Canterbury Park (NASDAQ: CPHC) is a horse racing track in
Shakopee, Minnesota, USA.
It runs a meet that consists of about 70 racing days from early May to
mid-September, generally holding scheduled races Thursday through
Sunday, with racing added on several holidays throughout the meet. The
track itself features a one-mile (1,600 m) oval dirt track and a
seven-furlong (1,400 m) turf course. Outside seating is available
along with several indoor seating options. The track runs multiple
food stands and bars throughout the building and simulcast betting is
Canterbury Park has hosted the
Claiming Crown of horse racing for all
but four years since its inception in 1999.
The inaugural Mystic Lake Derby, offering the largest purse at the
track since 1991, was run on July 28, 2012. The race was won by the
3-year-old Hammers Terror in a time of 1:37.18 over the one mile turf
The park also includes a card club. A two-week series of poker
tournaments is held each fall at Canterbury Park.
Canterbury Park at night
Canterbury Downs was founded by Walter Brooks Fields, Jr., and other
investors. According to David Miller of the Daily Racing Form,
"Fields, along with his nephew Brooks Hauser, formed Minnesota
Racetrack Inc. after a constitutional amendment allowing parimutuel
wagering on horse racing was approved by Minnesota voters in 1982.
Naming Santa Anita as its primary partner, Minnesota
was awarded the state's first racetrack license by the Minnesota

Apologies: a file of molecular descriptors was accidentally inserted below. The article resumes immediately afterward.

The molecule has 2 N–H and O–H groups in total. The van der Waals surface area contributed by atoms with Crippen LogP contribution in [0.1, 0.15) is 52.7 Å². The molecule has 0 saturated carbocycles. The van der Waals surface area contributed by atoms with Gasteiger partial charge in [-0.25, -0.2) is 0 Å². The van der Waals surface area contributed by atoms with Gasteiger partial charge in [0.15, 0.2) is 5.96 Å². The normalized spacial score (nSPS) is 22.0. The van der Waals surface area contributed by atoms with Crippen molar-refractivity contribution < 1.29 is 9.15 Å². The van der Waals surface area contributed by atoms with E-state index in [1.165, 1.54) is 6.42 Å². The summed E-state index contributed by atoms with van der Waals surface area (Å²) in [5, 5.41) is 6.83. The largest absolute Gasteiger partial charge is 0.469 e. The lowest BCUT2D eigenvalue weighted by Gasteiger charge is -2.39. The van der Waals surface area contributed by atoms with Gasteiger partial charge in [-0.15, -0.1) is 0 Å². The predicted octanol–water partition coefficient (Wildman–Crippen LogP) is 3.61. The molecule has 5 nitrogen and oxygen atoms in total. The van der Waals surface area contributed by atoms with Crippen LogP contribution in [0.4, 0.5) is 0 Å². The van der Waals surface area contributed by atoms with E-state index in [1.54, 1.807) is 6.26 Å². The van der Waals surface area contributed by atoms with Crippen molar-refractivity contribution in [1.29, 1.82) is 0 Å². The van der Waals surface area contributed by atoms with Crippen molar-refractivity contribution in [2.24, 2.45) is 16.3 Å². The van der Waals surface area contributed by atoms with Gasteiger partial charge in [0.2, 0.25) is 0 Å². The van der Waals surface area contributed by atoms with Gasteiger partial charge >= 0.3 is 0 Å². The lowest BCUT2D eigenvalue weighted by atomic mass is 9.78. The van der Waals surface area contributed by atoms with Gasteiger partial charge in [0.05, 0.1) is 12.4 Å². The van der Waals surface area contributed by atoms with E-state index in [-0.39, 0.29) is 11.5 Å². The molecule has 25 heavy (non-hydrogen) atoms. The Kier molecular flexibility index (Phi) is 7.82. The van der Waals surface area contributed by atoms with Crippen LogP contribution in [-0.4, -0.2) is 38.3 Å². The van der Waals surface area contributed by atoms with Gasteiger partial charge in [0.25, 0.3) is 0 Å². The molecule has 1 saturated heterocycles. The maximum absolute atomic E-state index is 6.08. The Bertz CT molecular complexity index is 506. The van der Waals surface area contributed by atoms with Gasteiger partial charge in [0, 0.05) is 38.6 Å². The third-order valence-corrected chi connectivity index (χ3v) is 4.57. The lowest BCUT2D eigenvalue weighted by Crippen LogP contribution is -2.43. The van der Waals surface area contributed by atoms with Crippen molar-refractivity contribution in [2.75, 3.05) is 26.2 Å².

Racing Commission and the facility in Shakopee held its first race on
June 26, 1985. The introduction of the state's lottery and the
widespread growth of casino gaming at Native American-hosted
facilities in the area saw Canterbury Downs business repeatedly fall
below revenue projections, and the track was sold in 1990 to Ladbroke
In 1990, Canterbury was bought by Ladbroke Racing Corporation and was
renamed New Canterbury Downs. In December 1992, it closed its doors
after a disastrous live racing season that saw an enormous drop in
attendance. In late 1993, Canterbury was bought by Irwin L. Jacobs,
who quickly sold it to Curtis and Randy Sampson. Shortly after the
sale, the Sampsons worked to revitalize Canterbury, so that it
reopened its doors to simulcasting, and it quickly removed itself from
debt. In late 1994, Canterbury carried through on a promise to return
live horse racing to Minnesota. In January 1995, Canterbury Downs
officially changed its name to Canterbury Park.
In 1999 the legislature authorized a card room with poker tables at
Canterbury Park. This had the effect of allowing poker tables at the
state's Indian tribe casinos as well.
Due to the 2011 Minnesota state government shutdown, Canterbury was
forced to close.  Ramsey County District Judge Kathleen Gearin
rejected a court case by the owners of Canterbury to reopen it.
Canterbury Park reopened on July 20, 2011 when the government shutdown
In June 2012
Canterbury Park and the Shakopee Mdewakanton Sioux
Community, owners and operators of Mystic Lake Casino, announced a
10-year cooperative marketing and purse enhancement agreement that
will add $75 million to horsemen purses over the life of the
Retrieved July 20, 2008. Missing or empty title= (help)[dead
^ "Gambling in Minnesota" (PDF). Minnesota House Research Department.
^ "What's open, what's closed: your guide to the state shutdown".
Minneapolis Star-Tribune. StarTribune. 2011-07-02. Archived from the
original on 2011-07-03. Retrieved 2011-07-03.
^ Von Sternberg, Bob (2011-07-03). "Judge: Zoo can open, but no horse
races". The Minneapolis Star Tribune. StarTribune. Retrieved
Canterbury Park Card